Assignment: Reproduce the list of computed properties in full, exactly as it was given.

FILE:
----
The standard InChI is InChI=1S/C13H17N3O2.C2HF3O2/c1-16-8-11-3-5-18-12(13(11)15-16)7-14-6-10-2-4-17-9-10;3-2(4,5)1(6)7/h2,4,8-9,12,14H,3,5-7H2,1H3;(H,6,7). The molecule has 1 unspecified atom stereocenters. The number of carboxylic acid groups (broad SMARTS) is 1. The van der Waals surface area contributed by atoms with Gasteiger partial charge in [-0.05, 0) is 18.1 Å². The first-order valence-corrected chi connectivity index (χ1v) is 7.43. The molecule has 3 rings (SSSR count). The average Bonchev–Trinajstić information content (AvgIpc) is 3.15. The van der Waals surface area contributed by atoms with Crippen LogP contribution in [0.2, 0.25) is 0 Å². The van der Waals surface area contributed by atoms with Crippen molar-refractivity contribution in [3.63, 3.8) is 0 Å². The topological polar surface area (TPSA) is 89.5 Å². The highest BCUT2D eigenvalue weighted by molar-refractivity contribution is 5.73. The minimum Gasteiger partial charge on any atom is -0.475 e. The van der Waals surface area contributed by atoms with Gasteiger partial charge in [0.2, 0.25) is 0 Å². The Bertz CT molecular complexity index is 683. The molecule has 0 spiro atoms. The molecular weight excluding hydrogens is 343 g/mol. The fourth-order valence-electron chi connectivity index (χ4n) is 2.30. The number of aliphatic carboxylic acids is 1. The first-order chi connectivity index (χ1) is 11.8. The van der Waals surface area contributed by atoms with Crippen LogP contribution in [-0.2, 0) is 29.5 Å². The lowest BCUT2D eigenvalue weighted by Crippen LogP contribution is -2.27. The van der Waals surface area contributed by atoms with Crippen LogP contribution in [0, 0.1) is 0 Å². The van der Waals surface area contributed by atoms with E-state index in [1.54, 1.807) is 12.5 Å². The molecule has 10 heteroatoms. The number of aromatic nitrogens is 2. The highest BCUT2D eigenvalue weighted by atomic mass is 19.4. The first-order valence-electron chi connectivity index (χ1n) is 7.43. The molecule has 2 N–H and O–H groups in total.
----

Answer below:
The standard InChI is InChI=1S/C13H17N3O2.C2HF3O2/c1-16-8-11-3-5-18-12(13(11)15-16)7-14-6-10-2-4-17-9-10;3-2(4,5)1(6)7/h2,4,8-9,12,14H,3,5-7H2,1H3;(H,6,7). The molecule has 1 unspecified atom stereocenters. The number of carboxylic acid groups (broad SMARTS) is 1. The van der Waals surface area contributed by atoms with Gasteiger partial charge in [-0.05, 0) is 18.1 Å². The first-order valence-corrected chi connectivity index (χ1v) is 7.43. The molecule has 3 rings (SSSR count). The average Bonchev–Trinajstić information content (AvgIpc) is 3.15. The van der Waals surface area contributed by atoms with Crippen LogP contribution in [0.2, 0.25) is 0 Å². The van der Waals surface area contributed by atoms with Crippen molar-refractivity contribution in [3.63, 3.8) is 0 Å². The topological polar surface area (TPSA) is 89.5 Å². The highest BCUT2D eigenvalue weighted by molar-refractivity contribution is 5.73. The minimum Gasteiger partial charge on any atom is -0.475 e. The van der Waals surface area contributed by atoms with Gasteiger partial charge in [0.2, 0.25) is 0 Å². The Bertz CT molecular complexity index is 683. The molecule has 0 spiro atoms. The molecular weight excluding hydrogens is 343 g/mol. The fourth-order valence-electron chi connectivity index (χ4n) is 2.30. The number of aliphatic carboxylic acids is 1. The first-order chi connectivity index (χ1) is 11.8. The van der Waals surface area contributed by atoms with Crippen LogP contribution in [-0.2, 0) is 29.5 Å². The lowest BCUT2D eigenvalue weighted by Crippen LogP contribution is -2.27. The van der Waals surface area contributed by atoms with Crippen LogP contribution in [0, 0.1) is 0 Å². The van der Waals surface area contributed by atoms with E-state index in [1.54, 1.807) is 12.5 Å². The molecule has 10 heteroatoms. The number of aromatic nitrogens is 2. The highest BCUT2D eigenvalue weighted by atomic mass is 19.4. The first-order valence-electron chi connectivity index (χ1n) is 7.43. The molecule has 2 N–H and O–H groups in total.